The rise of content science
With content marketing now firmly entrenched as part of the B2B mix, it’s time to think about how to do it better. My US colleagues have been looking into this and recently surveyed 277 businesses to establish current trends.
Unsurprisingly, they found that businesses are at different stages in the maturity of their content marketing capabilities. What’s more surprising is the impact this has on the bottom line. Brands using ‘Best-in-Class’ approaches are enjoying content-related revenue contributions five times higher than those of their peers.
The survey data showed that most brands’ content marketing passes through five distinct phases as it matures: the Content Marketing Continuum. Understanding this may help other brands progress more quickly to a stage where content marketing is optimised to deliver tangible returns.
The Content Marketing Continuum:
- Getting started
- Ramping volume
- Optimising channels
- Adapting to buyers
- Building community and advocacy
Identifying and documenting these five stages enables companies to make decisions that increase the benefits of content marketing programs.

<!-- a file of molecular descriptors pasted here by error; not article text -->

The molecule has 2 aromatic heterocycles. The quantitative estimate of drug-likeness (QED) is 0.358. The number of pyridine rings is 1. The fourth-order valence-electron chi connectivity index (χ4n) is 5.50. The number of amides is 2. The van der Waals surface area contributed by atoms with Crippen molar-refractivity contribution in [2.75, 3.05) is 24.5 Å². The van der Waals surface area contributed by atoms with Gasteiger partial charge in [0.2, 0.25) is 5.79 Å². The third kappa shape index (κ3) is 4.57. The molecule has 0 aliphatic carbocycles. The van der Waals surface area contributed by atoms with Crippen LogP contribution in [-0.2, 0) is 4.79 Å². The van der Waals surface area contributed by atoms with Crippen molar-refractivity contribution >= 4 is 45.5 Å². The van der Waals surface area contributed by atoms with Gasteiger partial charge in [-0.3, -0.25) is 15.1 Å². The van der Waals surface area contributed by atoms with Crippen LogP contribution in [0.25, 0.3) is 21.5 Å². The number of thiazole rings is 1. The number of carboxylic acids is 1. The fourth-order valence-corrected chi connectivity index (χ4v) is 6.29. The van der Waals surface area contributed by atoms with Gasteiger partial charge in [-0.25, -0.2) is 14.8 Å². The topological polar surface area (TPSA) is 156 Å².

Most of the survey respondents fell somewhere between stages 2 and 3. The main focus is on volume. They’re feeling the pressure to generate enough content (stage 2) and are beginning to optimise their content creation across marketing channels (stage 3). Many of them are stuck in a loop of creating and pushing out content, rather than thinking strategically about the role it can play.
Best-in-Class respondents had broken the cycle and moved further along the continuum to stage 4. They recognise the need to meet the changing expectations of buyers and are focused on collecting intelligence that allows them to do this.
There are critical areas where the Best-in-Class demonstrate a superior approach. The first is mastering the creation process. They are not creating content on a whim; they have a plan and are focused. For example, Best-in-Class are 44% more likely to align their content to the buyers’ journey and the vast majority design content to meet the needs of their target persona(s). In addition, the Best-in-Class are tackling Stage 4 with gusto, planning and managing outreach across channels using social scheduling tools.
Progressing to stage 5 is perhaps the hardest leap of all. It requires the creation of assets that users don’t just value but are willing to advocate. The content needs strike a chord with them professionally and personally, and they need to feel they benefit in some way from association with it.
Overall, it boils down to becoming more scientific about the use of content. In a world where there is a lot of content noise (thanks to the quantitative focus of many brands), Best-in-Class marketers are being forced to continually optimise their craft. This means having the right data to make informed decisions about the content strategy, not just overall, but on a personal level for each buyer.